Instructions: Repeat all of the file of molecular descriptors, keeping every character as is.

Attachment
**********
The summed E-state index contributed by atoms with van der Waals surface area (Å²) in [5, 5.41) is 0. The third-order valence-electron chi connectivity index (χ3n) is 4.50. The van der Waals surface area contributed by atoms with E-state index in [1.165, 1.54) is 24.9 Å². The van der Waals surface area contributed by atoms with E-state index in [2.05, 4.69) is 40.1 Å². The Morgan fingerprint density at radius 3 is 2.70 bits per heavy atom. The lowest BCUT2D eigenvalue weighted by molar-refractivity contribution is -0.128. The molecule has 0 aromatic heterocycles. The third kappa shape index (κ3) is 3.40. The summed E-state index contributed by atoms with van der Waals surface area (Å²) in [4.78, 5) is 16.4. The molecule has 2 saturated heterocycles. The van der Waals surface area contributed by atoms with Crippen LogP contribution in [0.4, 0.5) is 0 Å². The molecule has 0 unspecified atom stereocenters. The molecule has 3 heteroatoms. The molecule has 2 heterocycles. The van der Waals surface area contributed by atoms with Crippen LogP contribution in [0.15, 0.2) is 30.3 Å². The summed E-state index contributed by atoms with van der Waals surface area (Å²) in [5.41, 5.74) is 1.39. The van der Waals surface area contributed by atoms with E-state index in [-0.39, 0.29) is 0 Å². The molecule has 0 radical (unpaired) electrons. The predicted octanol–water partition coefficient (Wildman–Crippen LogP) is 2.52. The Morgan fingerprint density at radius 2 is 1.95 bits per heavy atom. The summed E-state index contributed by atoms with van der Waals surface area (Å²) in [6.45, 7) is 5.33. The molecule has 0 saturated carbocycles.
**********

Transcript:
The summed E-state index contributed by atoms with van der Waals surface area (Å²) in [5, 5.41) is 0. The third-order valence-electron chi connectivity index (χ3n) is 4.50. The van der Waals surface area contributed by atoms with E-state index in [1.165, 1.54) is 24.9 Å². The van der Waals surface area contributed by atoms with E-state index in [2.05, 4.69) is 40.1 Å². The Morgan fingerprint density at radius 3 is 2.70 bits per heavy atom. The lowest BCUT2D eigenvalue weighted by molar-refractivity contribution is -0.128. The molecule has 0 aromatic heterocycles. The third kappa shape index (κ3) is 3.40. The summed E-state index contributed by atoms with van der Waals surface area (Å²) in [4.78, 5) is 16.4. The molecule has 2 saturated heterocycles. The van der Waals surface area contributed by atoms with Crippen LogP contribution in [0.4, 0.5) is 0 Å². The molecule has 0 unspecified atom stereocenters. The molecule has 3 heteroatoms. The molecule has 2 heterocycles. The van der Waals surface area contributed by atoms with Crippen LogP contribution in [0.15, 0.2) is 30.3 Å². The summed E-state index contributed by atoms with van der Waals surface area (Å²) in [5.41, 5.74) is 1.39. The van der Waals surface area contributed by atoms with E-state index in [-0.39, 0.29) is 0 Å². The molecule has 0 radical (unpaired) electrons. The predicted octanol–water partition coefficient (Wildman–Crippen LogP) is 2.52. The Morgan fingerprint density at radius 2 is 1.95 bits per heavy atom. The summed E-state index contributed by atoms with van der Waals surface area (Å²) in [6.45, 7) is 5.33. The molecule has 0 saturated carbocycles.